Just breathe and reboot
- Bulandshahr gangrape case: SC pulls up Azam Khan for calling the incident 'political conspiracy'
- Rajnath Singh to lead all-party team to Kashmir on September 4
- Banks, govt offices reopen, private cars back on roads as curfew lifted in most parts of Kashmir
- Expelled AIADMK MP Sasikala Pushpa says won't resign from Rajya Sabha
- Scorpene Submarine data leak being viewed 'very seriously', says Navy chief
Even as Bollywood is hell bent on unleashing the remake virus, one is skeptical. Films like Chashme Buddoor are still so fresh in the minds of its audience, one wonders how the makers will better them. There are various reasons to remake a film. For many, the tried and tested story which has already clicked, works as a success blanket. There are instances when the filmmaker may be heavily inspired by the original and plans his version as a tribute. It might make commercial sense and so forth. The best reason to remake an already loved film, according to me, is to better it, or to take the thought forward. To some extent Farhan Akhtar managed to do that with the Shah Rukh Khan starrer Don. Now he is taking the thought even further with Don 2.
By the same logic, Dhawan must have a super plan to better Paranjype's vision. Ditto Rohit Shetty who is threatening to re-attempt the Gulzar classic, Angoor. The Sanjeev Kumar- Deven Verma film is one of the finest comedy gems ever made. It's difficult to imagine anyone else but Sanjeev Kumar as the suspicious Ashok who is a jasoosi novel aficionado, someone who reads Ved Prakash Kamboj's detective book Agyaat Apradhi, on a train. Only Sanjeev Kumar can say that one line with such pitch-perfect comic precision that never fails to elicit a laugh even if you have seen Angoor a hundred times. You know the scene— when Ashok asks his twin brother's wife Sudha (Moushmi Chatterjee), "Mujhe nanga dekha hai aapne?" And then there was the bhang loving Deven Verma as Bahadur 1 and Bahadur 2 who was the pefect accomplice to Kumar.
Now we have to brace ourselves to see Shah Rukh Khan and Tusshar Kapoor in the iconic roles in Shetty's version. Considering Angoor itself was a remake of the 1968 comedy Do Dooni Char (also written by Gulzar), we need not be too hard on Shetty. A word of caution is, however, precautionary: Angoor already trumped Do Dooni Char, so then Shetty's
Angoor has to be better than the best.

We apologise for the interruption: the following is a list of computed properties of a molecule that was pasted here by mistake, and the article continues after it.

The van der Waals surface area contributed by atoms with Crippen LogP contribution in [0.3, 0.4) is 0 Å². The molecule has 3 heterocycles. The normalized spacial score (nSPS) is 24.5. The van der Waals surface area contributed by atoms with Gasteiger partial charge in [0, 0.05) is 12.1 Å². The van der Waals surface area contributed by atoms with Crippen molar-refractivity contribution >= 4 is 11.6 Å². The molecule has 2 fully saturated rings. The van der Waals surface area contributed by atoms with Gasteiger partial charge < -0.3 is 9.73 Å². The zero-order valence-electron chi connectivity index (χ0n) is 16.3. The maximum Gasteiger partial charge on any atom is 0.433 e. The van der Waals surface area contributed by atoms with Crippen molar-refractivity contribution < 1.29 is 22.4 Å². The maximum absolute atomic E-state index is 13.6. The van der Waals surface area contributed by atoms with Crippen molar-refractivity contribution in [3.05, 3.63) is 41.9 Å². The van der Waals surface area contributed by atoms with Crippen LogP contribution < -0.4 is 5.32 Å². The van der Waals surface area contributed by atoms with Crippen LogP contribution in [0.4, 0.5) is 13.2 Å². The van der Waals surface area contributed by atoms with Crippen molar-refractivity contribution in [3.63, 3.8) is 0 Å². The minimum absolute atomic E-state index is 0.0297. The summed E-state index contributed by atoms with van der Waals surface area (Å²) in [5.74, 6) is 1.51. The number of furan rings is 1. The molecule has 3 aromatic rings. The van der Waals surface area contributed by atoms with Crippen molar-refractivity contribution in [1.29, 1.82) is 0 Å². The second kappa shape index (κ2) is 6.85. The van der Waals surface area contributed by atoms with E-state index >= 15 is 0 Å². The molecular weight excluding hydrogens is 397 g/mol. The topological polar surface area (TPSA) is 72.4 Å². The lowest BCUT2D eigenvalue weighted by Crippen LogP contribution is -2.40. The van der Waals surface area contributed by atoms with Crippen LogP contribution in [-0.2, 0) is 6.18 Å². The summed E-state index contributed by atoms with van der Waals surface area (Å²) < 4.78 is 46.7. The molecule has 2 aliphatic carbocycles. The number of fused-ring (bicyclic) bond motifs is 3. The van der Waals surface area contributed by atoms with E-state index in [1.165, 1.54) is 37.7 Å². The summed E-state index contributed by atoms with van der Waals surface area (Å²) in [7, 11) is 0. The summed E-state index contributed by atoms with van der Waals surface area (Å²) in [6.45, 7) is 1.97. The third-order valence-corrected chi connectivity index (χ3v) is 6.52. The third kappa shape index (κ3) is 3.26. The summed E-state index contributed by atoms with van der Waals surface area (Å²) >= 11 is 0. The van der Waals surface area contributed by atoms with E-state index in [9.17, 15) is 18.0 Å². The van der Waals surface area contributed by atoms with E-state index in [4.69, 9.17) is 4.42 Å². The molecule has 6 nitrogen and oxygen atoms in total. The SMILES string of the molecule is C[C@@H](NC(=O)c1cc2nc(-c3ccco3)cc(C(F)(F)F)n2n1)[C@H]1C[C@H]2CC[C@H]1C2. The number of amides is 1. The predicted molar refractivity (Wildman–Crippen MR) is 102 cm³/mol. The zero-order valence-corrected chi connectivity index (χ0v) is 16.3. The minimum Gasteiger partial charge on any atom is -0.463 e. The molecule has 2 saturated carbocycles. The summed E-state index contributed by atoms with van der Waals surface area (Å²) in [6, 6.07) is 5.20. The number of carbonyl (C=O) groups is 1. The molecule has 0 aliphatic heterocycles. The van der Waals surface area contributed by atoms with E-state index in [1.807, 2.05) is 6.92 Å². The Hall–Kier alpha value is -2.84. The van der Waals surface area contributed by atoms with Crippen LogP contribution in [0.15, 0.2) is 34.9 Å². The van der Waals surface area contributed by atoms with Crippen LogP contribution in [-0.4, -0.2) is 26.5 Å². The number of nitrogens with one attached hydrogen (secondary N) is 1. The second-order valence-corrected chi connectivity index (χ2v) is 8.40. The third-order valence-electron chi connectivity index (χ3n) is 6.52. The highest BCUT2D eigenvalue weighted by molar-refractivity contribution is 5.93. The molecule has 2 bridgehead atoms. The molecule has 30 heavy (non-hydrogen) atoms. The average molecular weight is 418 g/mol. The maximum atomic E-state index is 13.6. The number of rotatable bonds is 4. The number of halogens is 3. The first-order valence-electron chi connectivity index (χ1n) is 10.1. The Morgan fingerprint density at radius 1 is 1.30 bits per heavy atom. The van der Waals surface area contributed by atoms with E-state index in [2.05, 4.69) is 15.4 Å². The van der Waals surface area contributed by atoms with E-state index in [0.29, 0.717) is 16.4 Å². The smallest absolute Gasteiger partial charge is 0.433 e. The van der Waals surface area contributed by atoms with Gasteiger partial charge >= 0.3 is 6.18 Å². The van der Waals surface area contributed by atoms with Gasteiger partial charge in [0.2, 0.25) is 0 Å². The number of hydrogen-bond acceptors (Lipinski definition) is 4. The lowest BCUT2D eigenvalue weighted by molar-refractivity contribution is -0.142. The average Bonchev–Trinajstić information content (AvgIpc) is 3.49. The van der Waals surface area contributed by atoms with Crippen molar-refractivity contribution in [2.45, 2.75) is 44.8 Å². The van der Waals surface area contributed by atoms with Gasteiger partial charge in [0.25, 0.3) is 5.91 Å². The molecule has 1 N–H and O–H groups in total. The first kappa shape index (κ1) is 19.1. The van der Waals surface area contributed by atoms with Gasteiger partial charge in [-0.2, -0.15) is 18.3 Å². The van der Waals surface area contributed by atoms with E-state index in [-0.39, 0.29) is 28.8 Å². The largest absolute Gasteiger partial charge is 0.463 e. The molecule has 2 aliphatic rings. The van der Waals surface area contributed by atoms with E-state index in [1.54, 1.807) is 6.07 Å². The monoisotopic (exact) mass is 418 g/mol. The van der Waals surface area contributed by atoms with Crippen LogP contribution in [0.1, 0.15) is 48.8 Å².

His last film lacked it in huge dose but Soham Shah needs to get all the Luck in the world to swing the Satte Pe Satta remake. Sanjay Dutt gets to fill the large shoes of Amitabh Bachchan who played the affable Ravi and the deliciously devilish Babu in the original. The 1982 original directed by Raj N. Sippy is a super entertainer. Every scene is memorable and every song a chartbuster. Soham and Dutt have their task cut out.
Ditto for Dibakar Banerjee who wants to reinterpret the Ramesh Sippy directed- Hema Malini double role bonanza, Seeta Aur Geeta with Katrina Kaif. Last heard, Banerjee wants to explore the darkness of human nature in his version. The Khosla Ka Ghosla director has gone on record to say that he sees Seeta and Geeta as two halves of a person. Dibakar seems to be interested in taking the thought forward, which sounds about right.
A filmmaker's endeavour is always to put his own stamp on a movie. The stakes are higher when its a remake and requires guts and gumption. Nobody wants to be held responsible by an entire generation for spoiling their favourite memory. Let's hope the remake class of 2011 know what they are doing.
After all, logic suggests if it ain't broke, don't fix it.
- Public policy today, demands a bureaucracy less generalist
- Ironically, freedom of speech was first restricted to curb anti-Pakistan views
- Scorpene data leak underlines hazards of India’s dependence for military hardware
- Government has the opportunity to rein in food inflation on a sustainable basis
- PM Dahal must address coalition concerns, balance relations with India, China
- Dalits are angry about the hollowness of the current hyper-nationalism